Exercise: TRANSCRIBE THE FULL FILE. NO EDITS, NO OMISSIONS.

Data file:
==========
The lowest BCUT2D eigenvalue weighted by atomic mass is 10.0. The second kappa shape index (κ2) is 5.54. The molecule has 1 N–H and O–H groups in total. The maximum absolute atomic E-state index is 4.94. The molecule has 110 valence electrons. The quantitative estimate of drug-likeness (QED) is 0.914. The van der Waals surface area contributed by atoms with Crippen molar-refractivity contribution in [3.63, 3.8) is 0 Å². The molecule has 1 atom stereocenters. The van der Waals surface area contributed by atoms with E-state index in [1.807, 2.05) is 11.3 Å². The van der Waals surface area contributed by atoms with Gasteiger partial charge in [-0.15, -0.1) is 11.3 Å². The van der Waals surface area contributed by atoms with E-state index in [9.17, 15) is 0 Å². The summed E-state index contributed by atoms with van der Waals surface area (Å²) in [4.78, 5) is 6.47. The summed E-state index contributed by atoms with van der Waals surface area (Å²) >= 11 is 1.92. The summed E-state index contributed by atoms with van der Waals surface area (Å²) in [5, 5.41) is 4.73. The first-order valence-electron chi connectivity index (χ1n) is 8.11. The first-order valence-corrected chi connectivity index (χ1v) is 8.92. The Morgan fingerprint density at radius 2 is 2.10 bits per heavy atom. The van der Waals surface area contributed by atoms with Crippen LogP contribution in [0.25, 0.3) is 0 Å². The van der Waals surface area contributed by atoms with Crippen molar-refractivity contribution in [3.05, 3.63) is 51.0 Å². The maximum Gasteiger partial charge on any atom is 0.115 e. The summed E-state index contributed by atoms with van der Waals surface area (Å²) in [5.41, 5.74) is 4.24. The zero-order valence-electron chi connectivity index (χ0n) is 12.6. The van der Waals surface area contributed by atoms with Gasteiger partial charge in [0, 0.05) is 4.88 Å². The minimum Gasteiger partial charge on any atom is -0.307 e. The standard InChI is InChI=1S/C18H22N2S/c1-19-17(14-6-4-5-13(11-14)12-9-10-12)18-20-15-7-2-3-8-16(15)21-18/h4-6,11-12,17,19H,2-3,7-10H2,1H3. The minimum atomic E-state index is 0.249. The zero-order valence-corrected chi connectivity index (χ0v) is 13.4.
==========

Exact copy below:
The lowest BCUT2D eigenvalue weighted by atomic mass is 10.0. The second kappa shape index (κ2) is 5.54. The molecule has 1 N–H and O–H groups in total. The maximum absolute atomic E-state index is 4.94. The molecule has 110 valence electrons. The quantitative estimate of drug-likeness (QED) is 0.914. The van der Waals surface area contributed by atoms with Crippen molar-refractivity contribution in [3.63, 3.8) is 0 Å². The molecule has 1 atom stereocenters. The van der Waals surface area contributed by atoms with E-state index in [1.807, 2.05) is 11.3 Å². The van der Waals surface area contributed by atoms with Gasteiger partial charge in [-0.15, -0.1) is 11.3 Å². The van der Waals surface area contributed by atoms with E-state index in [9.17, 15) is 0 Å². The summed E-state index contributed by atoms with van der Waals surface area (Å²) in [4.78, 5) is 6.47. The summed E-state index contributed by atoms with van der Waals surface area (Å²) >= 11 is 1.92. The summed E-state index contributed by atoms with van der Waals surface area (Å²) in [5, 5.41) is 4.73. The first-order valence-electron chi connectivity index (χ1n) is 8.11. The first-order valence-corrected chi connectivity index (χ1v) is 8.92. The Morgan fingerprint density at radius 2 is 2.10 bits per heavy atom. The van der Waals surface area contributed by atoms with Crippen LogP contribution in [0.25, 0.3) is 0 Å². The van der Waals surface area contributed by atoms with Crippen molar-refractivity contribution in [3.05, 3.63) is 51.0 Å². The maximum Gasteiger partial charge on any atom is 0.115 e. The summed E-state index contributed by atoms with van der Waals surface area (Å²) in [5.41, 5.74) is 4.24. The zero-order valence-electron chi connectivity index (χ0n) is 12.6. The van der Waals surface area contributed by atoms with Gasteiger partial charge in [0, 0.05) is 4.88 Å². The minimum Gasteiger partial charge on any atom is -0.307 e. The standard InChI is InChI=1S/C18H22N2S/c1-19-17(14-6-4-5-13(11-14)12-9-10-12)18-20-15-7-2-3-8-16(15)21-18/h4-6,11-12,17,19H,2-3,7-10H2,1H3. The minimum atomic E-state index is 0.249. The zero-order valence-corrected chi connectivity index (χ0v) is 13.4.